It really is the case that people are going to use their "real" password, likely the only one they use wherever they can get away with it, on your toy site, and it's by attacking the toy sites that "interested parties" find their way into places where they can do real damage. There's absolutely no room for encouraging poor practice here.
     
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  9. jensen

    jensen Active Member

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    Yes essellar I appologize if it seemed I was asking people to take it easy.
    Was just looking at how far we need to be implementing these security logins. Like the tokens and
    So would it be ok to suggest the minimum requirement for logins is to be built using the built-in features and hashes with vigilance.

    Like implementing PHP security features when using PHP eg. http://www.wikihow.com/Create-a-Secure-Login-Script-in-PHP-and-MySQL

    and implementing Python best security practices when using Python eg. http://www.pythonsecurity.org/.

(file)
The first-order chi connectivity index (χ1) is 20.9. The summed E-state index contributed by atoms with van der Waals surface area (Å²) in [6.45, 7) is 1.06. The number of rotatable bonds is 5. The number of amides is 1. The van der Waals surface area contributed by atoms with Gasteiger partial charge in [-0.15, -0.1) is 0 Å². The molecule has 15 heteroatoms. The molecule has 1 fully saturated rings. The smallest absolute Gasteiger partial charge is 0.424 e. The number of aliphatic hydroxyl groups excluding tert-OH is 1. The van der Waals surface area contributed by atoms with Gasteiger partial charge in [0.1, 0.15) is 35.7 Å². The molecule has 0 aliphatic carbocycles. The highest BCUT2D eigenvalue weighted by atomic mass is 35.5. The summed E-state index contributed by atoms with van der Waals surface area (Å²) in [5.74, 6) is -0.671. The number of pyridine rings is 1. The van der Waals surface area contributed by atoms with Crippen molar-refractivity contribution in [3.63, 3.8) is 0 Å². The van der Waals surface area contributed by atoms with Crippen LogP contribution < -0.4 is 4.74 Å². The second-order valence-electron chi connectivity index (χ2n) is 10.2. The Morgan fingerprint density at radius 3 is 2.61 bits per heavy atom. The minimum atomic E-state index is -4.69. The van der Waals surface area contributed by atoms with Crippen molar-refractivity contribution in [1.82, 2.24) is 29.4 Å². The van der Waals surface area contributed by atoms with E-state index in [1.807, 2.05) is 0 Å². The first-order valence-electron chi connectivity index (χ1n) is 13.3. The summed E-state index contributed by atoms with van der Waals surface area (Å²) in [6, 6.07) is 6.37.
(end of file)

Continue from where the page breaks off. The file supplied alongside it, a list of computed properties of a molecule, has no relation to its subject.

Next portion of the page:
Last edited: Sep 26, 2016
  10. bdistler

    bdistler Well-Known Member Prime Account

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    while not a 'step' - my [ .htaccess ] file has a hand on who can log-in
    step 1 > Google's reCaptcha (i'm not a robot)
    step 2 > get user's 'user name' and 'password'
    step 3 > send SMS with a code - to the user - who must enter it to log-in
     
  11. jensen

    jensen Active Member

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    I like step 3. But how do we code to send SMS? Do we need to have like a SIM card or can we actually send message to phone?
     
  12. bdistler

    bdistler Well-Known Member Prime Account

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  13. jensen

    jensen Active Member

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    Thanks bdistler.